Preparation of protein sample. The sample was diluted with the SDS sample buffer for a total 95 μL volume to obtain a final protein concentration range of 1.2 mg/mL to 2 mg/mL. the amount of protein in the sample was estimated by Lowry’s method, using bovine serum albumin (BSA) as a standard. Then 2 μL of internal standard and 5 μL of 2-mercaptoethanol were added. The vial was tightly capped and then thoroughly mixed. The mixture was heated in a water bath at 100°C for 3 min in a closed micro vial. After that, the vial was placed in a room temperature water bath to cool for 5 min before injection.
Protein determination. In order to determine the molecular weights corresponding to the electrophoretic peaks, a calibration curve was obtained using seven proteins in SDS-MW size standard (Beckman Coulter, Inc., Fullerton, CA): uith protein molecular weights of: 10, 20, 35, 50, 100, 150, and 225 kDa. All the proteins were completely separated within 30 min (Fig. 1). The first peak (MT = 12.64 min), corresponding to a 10 kDa protein, was used as an internal standard during the analysis of myofibrillar and sarcoplasmic proteins in pork meat. Within this range, the logarithm of the protein molecular weight is linear with its reciprocal electrophoretic mobility. A standard protein mixture was used to construct a calibration curve (Fig. 2). A regression line was obtained: y (logMw) = 0.088X – 0.0286, R2 = 0.9874. Protein identification was performed by comparing the obtained molecular weights with the relevant data published in the literature [4, 8, 20, 21].
Determination of relative protein concentration. The peak areas and relative protein concentrations were determined by ChemStation Software (Agilent). The areas of peaks in the electropherograms, determined by indirect detection, allowed us to automatically quantify the relative concentration of each protein in the mixture using the capillary instrument software.
Validation method. The repeatability of the protein separation process from a mixture of known molecular weight proteins was evaluated in seven repetitions. The migration time (MT) and relative concentrations of seven proteins (10, 20, 35, 50, 100, 150 and 225 kDa) are shown together with the standard deviation and coefficient variation in Table 1. The results with good repeatability confirm the coefficient of variation in all the measurements of migration time and relative protein concentration being less than 1.35% and 11.43%, respectively. The obtained data were used to identify the separated myofibrillar and sarcoplasmic proteins. It should be noted that all the measurements during the test of repeatability were performed by an analyst using the same measurement procedure and the same measuring instrument in the same working conditions.
РЕЗУЛЬТАТЫ И ИХ ОБСУЖДЕНИЕ
There are many proteins in the meat that differ in their chemical and physical characteristics and functions performed in the muscles of living animals and in the meat post mortem . The electropherograms of myofibrillar and sarcoplasmic proteins separated by SDS-capillary gel electrophoresis (SDS-CGE) are shown in Fig. 3.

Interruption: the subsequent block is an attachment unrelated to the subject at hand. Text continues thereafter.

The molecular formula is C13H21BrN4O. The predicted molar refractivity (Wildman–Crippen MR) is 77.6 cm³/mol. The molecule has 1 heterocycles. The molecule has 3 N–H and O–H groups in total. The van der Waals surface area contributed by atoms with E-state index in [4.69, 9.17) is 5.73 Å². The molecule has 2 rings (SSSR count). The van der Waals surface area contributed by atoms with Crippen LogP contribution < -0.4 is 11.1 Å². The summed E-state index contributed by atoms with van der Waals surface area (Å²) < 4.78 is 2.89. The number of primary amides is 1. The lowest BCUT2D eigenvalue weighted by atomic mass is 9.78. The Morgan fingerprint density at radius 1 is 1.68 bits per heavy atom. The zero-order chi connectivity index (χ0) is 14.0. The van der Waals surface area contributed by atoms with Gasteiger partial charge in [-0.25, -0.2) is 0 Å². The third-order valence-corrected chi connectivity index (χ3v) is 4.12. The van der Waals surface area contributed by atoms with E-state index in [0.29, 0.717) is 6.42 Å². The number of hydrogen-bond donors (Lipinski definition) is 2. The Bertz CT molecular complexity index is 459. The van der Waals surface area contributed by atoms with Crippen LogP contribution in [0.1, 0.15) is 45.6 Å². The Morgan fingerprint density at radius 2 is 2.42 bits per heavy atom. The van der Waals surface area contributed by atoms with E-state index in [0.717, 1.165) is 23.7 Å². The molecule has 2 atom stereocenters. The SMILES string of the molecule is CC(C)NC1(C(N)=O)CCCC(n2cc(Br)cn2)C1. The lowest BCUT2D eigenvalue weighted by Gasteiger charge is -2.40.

Myofibrillar proteins. Fig. 3 presents an electropherogram obtained after separating myofibrillar proteins from pork meat (M. longissimus dorsi). The proteins were separated and detected at a certain time, which was specific and constant for each of the myofibrillar proteins. The total number of peaks obtained after the CGE separation of myofibrillar proteins from the pork meat (M. longissimus dorsi) was 52 or 53 (Table 2). The molecular weight of each identified protein was determined on the basis of the migration time and calibration curve obtained on the electropherogram database for the mixture of known molecular weight proteins (Mw standard) (Fig. 2). This technique allowed the separation and identification of proteins to be ranged from 10 kDa to 225 kDa. To separate proteins of very high molecular weight, electrophoretic methods are not sufficient and they need to be combined with other separation techniques. By partial fragmentation of large protein molecules in smaller segments and their analysis, it is possible to obtain qualitative and quantitative data for proteins of high molecular weights .
The relative concentration of the separated proteins was determined as a ratio between the corresponding peak area and the total area of all the peaks in the electropherogram (Table 2). Proteins whose migration time was shorter than 10 min (concentration of 0.1%) were not considered. Myofibrillar proteins are characterized by high heterogeneity and a wide range of molecular weights. In order to facilitate electrophoretic studies, it is useful to divide them into several groups that differ by molecular weight: group I (Mw < 20 kDa), group II (Mw = 20–50 kDa), group III (Mw = 50–100 kDa), group IV (Mw = 100–150 kDa), and group V (Mw > 150 kDa). The numbers of peaks separated were as follows: 24–27 peaks in group I (total relative concentration of 26.75–27.87%), 15–17 peaks in group II (total relative concentration of 50.98–53.34%), 6 peaks in group III (total relative concentration of 9.73–10.96%), 1 peak in group IV (total relative concentration of 1.11%), and 4 peaks in group V (total relative concentration 9.08%) (Table 2).